Survival benefit associated with adjuvant androgen deprivation therapy combined with radiotherapy for high- and low-risk patients with nonmetastatic prostate cancer

Steven B. Zeliadt, Arnold L. Potosky, David F. Penson, Ruth Etzioni

Research output: Contribution to journalArticle

32 Scopus citations


Background: The use of adjuvant androgen deprivation therapy (ADT) combined with radiotherapy has become common in low-risk patients, although clinical trials have focused primarily on high-risk patients. This study examines the effectiveness of adjuvant ADT combined with radiotherapy for a wide range of patients treated in the 1990s. Methods and Materials: Prostate cancer survival was examined in a population based cohort of 31,643 patients aged 65 to 85 years who were diagnosed with nonmetastatic prostate cancer and treated with external beam radiotherapy and/or brachytherapy. Instrumental variable analysis methods were used to control for selection bias. Results: Patients with stage T3/T4 disease who received adjuvant ADT experienced improved 5-year and 8-year survival. No survival advantage was observed for men with T1/T2 disease during this interval. Conclusion: High-risk patients who receive primary radiotherapy have benefited from adjuvant ADT, whereas low-risk patients with disease confined to the prostate have not yet benefited from adjuvant therapy within the first 8 years after treatment. These findings are consistent with practice guidelines, which recommend adjuvant ADT for patients with high-risk disease.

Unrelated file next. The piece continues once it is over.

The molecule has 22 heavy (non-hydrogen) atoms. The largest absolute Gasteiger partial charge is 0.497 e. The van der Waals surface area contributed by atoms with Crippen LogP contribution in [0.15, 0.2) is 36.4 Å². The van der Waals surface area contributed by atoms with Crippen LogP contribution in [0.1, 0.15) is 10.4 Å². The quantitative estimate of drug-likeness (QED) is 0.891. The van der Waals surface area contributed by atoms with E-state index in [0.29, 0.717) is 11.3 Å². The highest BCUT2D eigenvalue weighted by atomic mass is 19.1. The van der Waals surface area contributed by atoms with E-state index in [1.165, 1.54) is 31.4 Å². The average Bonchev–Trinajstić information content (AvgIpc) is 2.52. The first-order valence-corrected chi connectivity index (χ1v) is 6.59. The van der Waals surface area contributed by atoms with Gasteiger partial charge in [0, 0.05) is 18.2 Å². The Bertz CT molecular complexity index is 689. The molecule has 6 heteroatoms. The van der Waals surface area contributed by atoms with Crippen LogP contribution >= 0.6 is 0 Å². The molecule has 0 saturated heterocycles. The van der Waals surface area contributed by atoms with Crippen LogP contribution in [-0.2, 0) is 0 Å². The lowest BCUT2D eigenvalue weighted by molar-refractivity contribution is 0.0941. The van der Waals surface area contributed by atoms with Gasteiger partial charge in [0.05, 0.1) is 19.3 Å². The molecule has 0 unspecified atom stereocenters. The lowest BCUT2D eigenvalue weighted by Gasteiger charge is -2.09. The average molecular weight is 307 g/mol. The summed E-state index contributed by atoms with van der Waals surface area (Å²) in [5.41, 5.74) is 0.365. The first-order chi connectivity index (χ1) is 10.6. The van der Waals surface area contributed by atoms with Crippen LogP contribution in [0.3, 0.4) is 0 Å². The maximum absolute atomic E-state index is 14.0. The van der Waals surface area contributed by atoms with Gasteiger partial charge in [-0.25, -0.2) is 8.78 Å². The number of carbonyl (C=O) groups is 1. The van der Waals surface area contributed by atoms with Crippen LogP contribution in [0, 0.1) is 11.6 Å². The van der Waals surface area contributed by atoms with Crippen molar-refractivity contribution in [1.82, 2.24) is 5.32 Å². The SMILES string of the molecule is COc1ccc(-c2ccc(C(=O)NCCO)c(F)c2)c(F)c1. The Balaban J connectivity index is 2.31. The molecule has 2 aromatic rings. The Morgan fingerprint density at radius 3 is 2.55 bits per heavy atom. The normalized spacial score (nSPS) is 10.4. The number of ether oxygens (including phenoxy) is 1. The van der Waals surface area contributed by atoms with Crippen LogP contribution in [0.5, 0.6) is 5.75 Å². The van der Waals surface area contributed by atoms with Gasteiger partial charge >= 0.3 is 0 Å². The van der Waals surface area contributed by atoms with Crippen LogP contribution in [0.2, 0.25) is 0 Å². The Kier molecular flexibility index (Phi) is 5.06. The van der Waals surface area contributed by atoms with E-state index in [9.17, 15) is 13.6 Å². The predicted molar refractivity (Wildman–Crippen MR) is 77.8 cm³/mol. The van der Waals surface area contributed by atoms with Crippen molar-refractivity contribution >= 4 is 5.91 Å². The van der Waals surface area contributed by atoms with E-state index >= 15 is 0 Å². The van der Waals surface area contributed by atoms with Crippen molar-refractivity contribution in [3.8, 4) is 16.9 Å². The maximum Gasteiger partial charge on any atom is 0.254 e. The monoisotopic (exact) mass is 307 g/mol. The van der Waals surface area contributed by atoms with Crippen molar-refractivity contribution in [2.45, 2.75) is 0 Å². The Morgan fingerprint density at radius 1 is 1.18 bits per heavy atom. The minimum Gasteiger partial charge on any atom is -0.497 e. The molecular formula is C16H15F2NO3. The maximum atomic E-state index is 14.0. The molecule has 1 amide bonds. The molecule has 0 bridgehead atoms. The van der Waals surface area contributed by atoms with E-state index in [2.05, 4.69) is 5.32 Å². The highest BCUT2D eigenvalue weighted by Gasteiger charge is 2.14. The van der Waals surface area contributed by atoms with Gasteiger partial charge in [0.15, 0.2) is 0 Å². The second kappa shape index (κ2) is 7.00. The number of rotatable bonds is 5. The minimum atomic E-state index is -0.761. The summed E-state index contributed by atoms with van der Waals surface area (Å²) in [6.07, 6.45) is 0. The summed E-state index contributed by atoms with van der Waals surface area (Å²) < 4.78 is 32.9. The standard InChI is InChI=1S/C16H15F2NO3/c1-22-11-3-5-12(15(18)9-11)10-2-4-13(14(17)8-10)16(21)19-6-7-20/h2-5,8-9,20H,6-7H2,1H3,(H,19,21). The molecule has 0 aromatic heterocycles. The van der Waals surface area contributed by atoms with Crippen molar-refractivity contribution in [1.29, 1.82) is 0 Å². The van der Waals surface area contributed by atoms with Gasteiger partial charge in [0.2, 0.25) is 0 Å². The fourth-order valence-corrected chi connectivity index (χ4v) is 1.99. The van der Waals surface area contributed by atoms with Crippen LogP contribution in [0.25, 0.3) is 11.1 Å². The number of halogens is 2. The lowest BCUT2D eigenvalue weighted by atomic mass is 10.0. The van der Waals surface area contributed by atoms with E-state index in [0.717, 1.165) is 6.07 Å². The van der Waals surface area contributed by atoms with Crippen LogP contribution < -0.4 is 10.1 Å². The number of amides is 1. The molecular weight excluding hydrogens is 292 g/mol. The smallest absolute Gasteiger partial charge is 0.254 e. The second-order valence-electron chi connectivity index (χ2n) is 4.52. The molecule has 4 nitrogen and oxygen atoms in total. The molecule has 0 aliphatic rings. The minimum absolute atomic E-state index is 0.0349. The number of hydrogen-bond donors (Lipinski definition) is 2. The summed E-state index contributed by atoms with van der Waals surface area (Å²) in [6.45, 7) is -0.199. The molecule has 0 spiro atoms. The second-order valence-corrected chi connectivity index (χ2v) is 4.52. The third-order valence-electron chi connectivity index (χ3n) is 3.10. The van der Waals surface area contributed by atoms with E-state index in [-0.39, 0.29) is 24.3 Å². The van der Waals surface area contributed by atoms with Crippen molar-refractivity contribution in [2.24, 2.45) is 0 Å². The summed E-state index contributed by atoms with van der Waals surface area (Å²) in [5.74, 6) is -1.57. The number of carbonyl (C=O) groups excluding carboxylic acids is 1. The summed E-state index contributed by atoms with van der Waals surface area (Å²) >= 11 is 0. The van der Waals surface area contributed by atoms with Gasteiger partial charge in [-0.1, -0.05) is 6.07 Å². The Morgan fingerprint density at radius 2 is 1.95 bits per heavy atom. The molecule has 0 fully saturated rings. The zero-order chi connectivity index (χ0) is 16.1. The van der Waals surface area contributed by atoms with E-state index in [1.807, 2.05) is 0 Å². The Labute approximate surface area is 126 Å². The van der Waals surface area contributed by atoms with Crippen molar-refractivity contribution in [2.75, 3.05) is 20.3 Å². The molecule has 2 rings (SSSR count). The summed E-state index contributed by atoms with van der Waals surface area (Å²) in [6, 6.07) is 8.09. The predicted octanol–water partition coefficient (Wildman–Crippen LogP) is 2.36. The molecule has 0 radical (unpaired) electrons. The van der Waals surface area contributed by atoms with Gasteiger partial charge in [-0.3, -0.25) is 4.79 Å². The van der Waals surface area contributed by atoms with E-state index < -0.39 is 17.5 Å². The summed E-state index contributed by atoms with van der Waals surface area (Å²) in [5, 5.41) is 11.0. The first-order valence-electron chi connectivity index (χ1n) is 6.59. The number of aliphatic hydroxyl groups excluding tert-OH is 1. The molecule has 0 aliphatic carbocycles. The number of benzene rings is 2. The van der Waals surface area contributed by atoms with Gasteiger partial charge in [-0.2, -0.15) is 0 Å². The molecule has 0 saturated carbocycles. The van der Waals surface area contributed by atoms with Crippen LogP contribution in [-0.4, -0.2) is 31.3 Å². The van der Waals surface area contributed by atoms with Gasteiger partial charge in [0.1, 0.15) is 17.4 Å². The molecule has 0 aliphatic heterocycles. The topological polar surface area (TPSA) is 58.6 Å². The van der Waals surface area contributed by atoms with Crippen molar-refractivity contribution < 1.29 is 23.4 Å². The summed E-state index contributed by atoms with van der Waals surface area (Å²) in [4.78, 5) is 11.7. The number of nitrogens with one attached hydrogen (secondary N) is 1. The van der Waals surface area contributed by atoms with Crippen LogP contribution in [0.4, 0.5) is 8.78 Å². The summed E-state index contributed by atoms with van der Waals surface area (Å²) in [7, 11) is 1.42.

Original languageEnglish (US)
Pages (from-to)395-402
Number of pages8
JournalInternational Journal of Radiation Oncology Biology Physics
Issue number2
Publication statusPublished - Oct 1 2006
Externally publishedYes



  • Adjuvant androgen deprivation therapy
  • Instrumental variables
  • LHRH agonists
  • Prostate
  • Prostatic neoplasms
  • SEER-Medicare

ASJC Scopus subject areas

  • Radiation
  • Oncology
  • Radiology Nuclear Medicine and imaging
  • Cancer Research

Cite this